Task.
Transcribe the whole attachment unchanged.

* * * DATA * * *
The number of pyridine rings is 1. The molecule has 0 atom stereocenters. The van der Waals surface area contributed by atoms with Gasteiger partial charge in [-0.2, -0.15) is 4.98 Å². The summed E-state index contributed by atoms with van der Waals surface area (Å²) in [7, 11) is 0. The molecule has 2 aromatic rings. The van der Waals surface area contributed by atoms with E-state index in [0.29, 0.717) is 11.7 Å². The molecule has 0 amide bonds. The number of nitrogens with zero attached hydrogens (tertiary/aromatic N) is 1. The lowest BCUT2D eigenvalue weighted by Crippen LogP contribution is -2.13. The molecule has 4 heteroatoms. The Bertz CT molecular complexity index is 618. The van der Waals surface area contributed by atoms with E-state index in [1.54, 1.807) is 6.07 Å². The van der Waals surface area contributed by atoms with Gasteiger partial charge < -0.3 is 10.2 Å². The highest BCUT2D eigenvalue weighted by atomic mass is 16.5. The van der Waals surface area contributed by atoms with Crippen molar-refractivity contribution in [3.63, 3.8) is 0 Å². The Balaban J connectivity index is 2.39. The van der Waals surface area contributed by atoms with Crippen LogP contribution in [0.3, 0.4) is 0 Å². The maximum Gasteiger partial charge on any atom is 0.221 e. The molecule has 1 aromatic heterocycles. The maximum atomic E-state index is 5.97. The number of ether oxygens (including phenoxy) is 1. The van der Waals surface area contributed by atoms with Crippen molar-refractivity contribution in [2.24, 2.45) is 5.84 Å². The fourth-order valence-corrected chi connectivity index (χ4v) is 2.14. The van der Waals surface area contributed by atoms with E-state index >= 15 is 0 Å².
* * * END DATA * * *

The number of pyridine rings is 1. The molecule has 0 atom stereocenters. The van der Waals surface area contributed by atoms with Gasteiger partial charge in [-0.2, -0.15) is 4.98 Å². The summed E-state index contributed by atoms with van der Waals surface area (Å²) in [7, 11) is 0. The molecule has 2 aromatic rings. The van der Waals surface area contributed by atoms with E-state index in [0.29, 0.717) is 11.7 Å². The molecule has 0 amide bonds. The number of nitrogens with zero attached hydrogens (tertiary/aromatic N) is 1. The lowest BCUT2D eigenvalue weighted by Crippen LogP contribution is -2.13. The molecule has 4 heteroatoms. The Bertz CT molecular complexity index is 618. The van der Waals surface area contributed by atoms with E-state index in [1.54, 1.807) is 6.07 Å². The van der Waals surface area contributed by atoms with Gasteiger partial charge < -0.3 is 10.2 Å². The highest BCUT2D eigenvalue weighted by atomic mass is 16.5. The van der Waals surface area contributed by atoms with Crippen molar-refractivity contribution in [3.63, 3.8) is 0 Å². The Balaban J connectivity index is 2.39. The van der Waals surface area contributed by atoms with Crippen LogP contribution in [0.3, 0.4) is 0 Å². The maximum Gasteiger partial charge on any atom is 0.221 e. The molecule has 1 aromatic heterocycles. The maximum atomic E-state index is 5.97. The number of ether oxygens (including phenoxy) is 1. The van der Waals surface area contributed by atoms with Crippen molar-refractivity contribution in [2.24, 2.45) is 5.84 Å². The fourth-order valence-corrected chi connectivity index (χ4v) is 2.14. The van der Waals surface area contributed by atoms with E-state index >= 15 is 0 Å².